LONDONDERRY —They dot the landscape and are often the stone barriers between properties.
But when development moves in, aging stone walls can sometimes stand in the way of progress.
That’s when town officials pay particular care when hearing details of subdivisions and other projects when stone walls may be impacted.
Londonderry’s Heritage Commission heard details recently of a proposed six-lot subdivison at 115 Hovey Road. The plan included ways to protect stone walls on the existing property and offered solutions about what to do with other stones that may be moved to accommodate development.
“Most existing walls will remain,” engineer Bill Gregsak told officials at a meeting March 27.
He represents the Kestral Estates subdivision plan.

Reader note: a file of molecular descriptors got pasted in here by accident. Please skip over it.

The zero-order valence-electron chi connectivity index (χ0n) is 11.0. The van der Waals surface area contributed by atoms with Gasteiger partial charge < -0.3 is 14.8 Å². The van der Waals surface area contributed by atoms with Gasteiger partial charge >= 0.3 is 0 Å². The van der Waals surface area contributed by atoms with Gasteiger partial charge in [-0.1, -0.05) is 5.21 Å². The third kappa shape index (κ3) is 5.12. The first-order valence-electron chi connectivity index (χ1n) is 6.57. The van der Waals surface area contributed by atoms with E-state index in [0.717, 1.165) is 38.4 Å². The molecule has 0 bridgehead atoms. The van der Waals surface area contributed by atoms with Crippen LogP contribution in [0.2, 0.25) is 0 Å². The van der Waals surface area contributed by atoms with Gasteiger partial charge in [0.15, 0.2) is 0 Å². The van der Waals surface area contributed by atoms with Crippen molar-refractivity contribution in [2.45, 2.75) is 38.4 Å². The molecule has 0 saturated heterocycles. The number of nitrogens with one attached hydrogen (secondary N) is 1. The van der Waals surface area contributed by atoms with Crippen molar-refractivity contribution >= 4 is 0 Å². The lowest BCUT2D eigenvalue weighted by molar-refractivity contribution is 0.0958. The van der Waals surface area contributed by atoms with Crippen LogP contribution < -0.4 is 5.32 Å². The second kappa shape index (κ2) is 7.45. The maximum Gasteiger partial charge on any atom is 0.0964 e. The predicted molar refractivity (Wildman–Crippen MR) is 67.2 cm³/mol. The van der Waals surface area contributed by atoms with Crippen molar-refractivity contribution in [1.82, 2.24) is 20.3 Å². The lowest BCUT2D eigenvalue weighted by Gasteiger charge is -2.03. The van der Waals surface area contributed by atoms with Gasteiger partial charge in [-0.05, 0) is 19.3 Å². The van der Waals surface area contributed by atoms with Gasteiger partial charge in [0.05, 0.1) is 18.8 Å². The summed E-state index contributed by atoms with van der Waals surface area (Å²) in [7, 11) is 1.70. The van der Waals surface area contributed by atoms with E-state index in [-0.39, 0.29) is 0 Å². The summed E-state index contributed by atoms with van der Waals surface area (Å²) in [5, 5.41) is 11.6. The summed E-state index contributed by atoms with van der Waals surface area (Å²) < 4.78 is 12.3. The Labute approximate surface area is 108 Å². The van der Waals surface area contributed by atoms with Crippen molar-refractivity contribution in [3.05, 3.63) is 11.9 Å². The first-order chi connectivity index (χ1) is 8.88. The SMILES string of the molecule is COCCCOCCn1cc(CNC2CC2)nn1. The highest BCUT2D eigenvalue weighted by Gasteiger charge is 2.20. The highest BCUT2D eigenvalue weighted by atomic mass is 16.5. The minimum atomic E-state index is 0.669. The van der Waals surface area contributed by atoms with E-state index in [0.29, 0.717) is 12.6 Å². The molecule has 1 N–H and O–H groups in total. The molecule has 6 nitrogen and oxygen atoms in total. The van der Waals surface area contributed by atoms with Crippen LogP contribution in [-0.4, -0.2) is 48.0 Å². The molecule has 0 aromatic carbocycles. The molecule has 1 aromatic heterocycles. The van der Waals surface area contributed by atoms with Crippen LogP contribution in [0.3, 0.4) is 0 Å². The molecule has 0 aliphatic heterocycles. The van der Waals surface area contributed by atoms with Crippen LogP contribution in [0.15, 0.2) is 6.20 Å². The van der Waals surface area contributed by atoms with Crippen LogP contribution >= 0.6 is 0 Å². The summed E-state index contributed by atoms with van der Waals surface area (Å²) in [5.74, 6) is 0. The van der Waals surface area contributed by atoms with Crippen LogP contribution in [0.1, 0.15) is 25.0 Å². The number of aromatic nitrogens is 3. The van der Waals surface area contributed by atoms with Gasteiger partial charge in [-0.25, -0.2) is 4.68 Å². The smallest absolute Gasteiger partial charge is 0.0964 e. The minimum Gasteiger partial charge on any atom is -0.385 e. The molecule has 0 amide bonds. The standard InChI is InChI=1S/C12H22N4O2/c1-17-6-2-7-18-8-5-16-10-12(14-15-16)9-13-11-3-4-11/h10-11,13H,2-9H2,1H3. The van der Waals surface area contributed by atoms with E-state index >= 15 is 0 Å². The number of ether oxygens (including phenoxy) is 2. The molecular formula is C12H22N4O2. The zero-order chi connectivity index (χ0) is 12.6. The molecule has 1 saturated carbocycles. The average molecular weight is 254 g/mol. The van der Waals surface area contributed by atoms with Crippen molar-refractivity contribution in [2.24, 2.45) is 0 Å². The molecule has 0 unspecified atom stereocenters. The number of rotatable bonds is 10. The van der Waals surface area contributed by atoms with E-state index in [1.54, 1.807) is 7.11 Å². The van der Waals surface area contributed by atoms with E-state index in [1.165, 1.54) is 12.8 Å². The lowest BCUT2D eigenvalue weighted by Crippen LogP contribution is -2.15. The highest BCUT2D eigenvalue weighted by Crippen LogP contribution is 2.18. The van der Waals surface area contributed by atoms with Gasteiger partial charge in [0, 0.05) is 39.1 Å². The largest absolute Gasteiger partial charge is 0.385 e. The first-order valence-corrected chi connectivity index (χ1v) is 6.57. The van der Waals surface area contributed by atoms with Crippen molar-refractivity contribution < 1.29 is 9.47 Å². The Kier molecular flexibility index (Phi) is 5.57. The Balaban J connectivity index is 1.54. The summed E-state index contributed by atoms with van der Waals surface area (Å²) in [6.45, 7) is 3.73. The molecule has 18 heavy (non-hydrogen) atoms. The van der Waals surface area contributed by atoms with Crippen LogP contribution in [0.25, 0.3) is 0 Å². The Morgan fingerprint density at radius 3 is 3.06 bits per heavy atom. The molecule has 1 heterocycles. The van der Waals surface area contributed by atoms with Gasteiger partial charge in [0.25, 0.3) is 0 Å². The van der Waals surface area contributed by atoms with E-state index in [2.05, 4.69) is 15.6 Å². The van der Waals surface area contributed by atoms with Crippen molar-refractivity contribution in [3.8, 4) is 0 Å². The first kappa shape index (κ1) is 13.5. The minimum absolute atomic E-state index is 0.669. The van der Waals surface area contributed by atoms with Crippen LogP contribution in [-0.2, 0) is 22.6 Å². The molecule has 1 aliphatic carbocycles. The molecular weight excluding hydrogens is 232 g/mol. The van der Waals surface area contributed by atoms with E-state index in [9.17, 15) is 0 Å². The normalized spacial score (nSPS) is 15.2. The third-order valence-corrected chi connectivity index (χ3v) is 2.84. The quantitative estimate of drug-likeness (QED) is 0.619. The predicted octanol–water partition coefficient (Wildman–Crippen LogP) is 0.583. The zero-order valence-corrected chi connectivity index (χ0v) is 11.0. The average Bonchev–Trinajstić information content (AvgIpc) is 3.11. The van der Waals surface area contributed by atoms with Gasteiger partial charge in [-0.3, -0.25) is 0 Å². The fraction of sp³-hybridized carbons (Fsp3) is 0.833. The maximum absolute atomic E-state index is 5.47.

But some walls will be impacted.
“Some will go away, some sections will have to be moved for road construction and lot development,” Gregsak said.
Right now, this plan includes 2,310 feet of existing stone walls on the property. The impact is minimal here, Gregsak said, with only 190 feet of stone walls slated to be removed.
Stones removed would be used to build up other walls that will remain on site, he said.
Communities like Londonderry have rules on the books to protect stone walls, giving specific details on what can and cannot be altered, or how to move stones when development impacts the old walls.
For this project, stone walls relocated or moved will be shown on the actual site plans, according to town planner John Vogl.
Several years ago, the town updated a stone wall ordinance to give clear rules on what is allowed and what specifications must be followed if a wall needs to be altered or rebuilt during a development project.
The Heritage Commission hears preliminary details of plans that may affect stone walls around town and the Planning Board gets final approval.